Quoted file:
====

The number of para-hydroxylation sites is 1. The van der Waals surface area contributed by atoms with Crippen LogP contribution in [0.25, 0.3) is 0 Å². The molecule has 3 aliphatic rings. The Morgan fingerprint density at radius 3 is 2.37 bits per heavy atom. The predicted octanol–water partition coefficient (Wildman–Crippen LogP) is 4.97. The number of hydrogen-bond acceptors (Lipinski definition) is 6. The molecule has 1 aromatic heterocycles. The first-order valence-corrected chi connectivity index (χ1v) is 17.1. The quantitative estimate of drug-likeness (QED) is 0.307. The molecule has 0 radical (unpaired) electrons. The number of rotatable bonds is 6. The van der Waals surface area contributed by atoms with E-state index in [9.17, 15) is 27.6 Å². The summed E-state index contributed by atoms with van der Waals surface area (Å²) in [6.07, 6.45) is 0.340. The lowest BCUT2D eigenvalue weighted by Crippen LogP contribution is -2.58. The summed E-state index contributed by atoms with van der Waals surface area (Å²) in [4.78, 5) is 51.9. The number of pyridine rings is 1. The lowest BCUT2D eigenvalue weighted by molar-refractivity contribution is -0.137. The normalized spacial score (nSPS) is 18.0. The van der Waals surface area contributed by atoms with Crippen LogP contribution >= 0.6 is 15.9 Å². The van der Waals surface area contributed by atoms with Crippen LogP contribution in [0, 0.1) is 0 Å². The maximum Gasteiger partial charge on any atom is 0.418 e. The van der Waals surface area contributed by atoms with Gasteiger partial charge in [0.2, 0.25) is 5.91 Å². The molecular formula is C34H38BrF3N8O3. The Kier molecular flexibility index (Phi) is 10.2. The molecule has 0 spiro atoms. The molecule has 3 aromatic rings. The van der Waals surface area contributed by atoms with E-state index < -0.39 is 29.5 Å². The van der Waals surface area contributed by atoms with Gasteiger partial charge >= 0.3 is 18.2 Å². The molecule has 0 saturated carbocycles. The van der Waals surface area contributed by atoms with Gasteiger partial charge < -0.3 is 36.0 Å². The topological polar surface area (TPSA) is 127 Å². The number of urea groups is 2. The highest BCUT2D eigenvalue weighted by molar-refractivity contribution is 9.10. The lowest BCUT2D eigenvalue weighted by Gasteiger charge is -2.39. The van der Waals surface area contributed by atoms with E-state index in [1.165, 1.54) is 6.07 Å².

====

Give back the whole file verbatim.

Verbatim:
The number of para-hydroxylation sites is 1. The van der Waals surface area contributed by atoms with Crippen LogP contribution in [0.25, 0.3) is 0 Å². The molecule has 3 aliphatic rings. The Morgan fingerprint density at radius 3 is 2.37 bits per heavy atom. The predicted octanol–water partition coefficient (Wildman–Crippen LogP) is 4.97. The number of hydrogen-bond acceptors (Lipinski definition) is 6. The molecule has 1 aromatic heterocycles. The first-order valence-corrected chi connectivity index (χ1v) is 17.1. The quantitative estimate of drug-likeness (QED) is 0.307. The molecule has 0 radical (unpaired) electrons. The number of rotatable bonds is 6. The van der Waals surface area contributed by atoms with E-state index in [9.17, 15) is 27.6 Å². The summed E-state index contributed by atoms with van der Waals surface area (Å²) in [6.07, 6.45) is 0.340. The lowest BCUT2D eigenvalue weighted by Crippen LogP contribution is -2.58. The summed E-state index contributed by atoms with van der Waals surface area (Å²) in [4.78, 5) is 51.9. The number of pyridine rings is 1. The lowest BCUT2D eigenvalue weighted by molar-refractivity contribution is -0.137. The normalized spacial score (nSPS) is 18.0. The van der Waals surface area contributed by atoms with Crippen LogP contribution >= 0.6 is 15.9 Å². The van der Waals surface area contributed by atoms with Crippen LogP contribution in [0, 0.1) is 0 Å². The maximum Gasteiger partial charge on any atom is 0.418 e. The van der Waals surface area contributed by atoms with Gasteiger partial charge in [0.2, 0.25) is 5.91 Å². The molecular formula is C34H38BrF3N8O3. The Kier molecular flexibility index (Phi) is 10.2. The molecule has 0 spiro atoms. The molecule has 3 aromatic rings. The van der Waals surface area contributed by atoms with E-state index < -0.39 is 29.5 Å². The van der Waals surface area contributed by atoms with Gasteiger partial charge >= 0.3 is 18.2 Å². The molecule has 0 saturated carbocycles. The van der Waals surface area contributed by atoms with Gasteiger partial charge < -0.3 is 36.0 Å². The topological polar surface area (TPSA) is 127 Å². The number of urea groups is 2. The highest BCUT2D eigenvalue weighted by molar-refractivity contribution is 9.10. The lowest BCUT2D eigenvalue weighted by Gasteiger charge is -2.39. The van der Waals surface area contributed by atoms with E-state index in [1.165, 1.54) is 6.07 Å².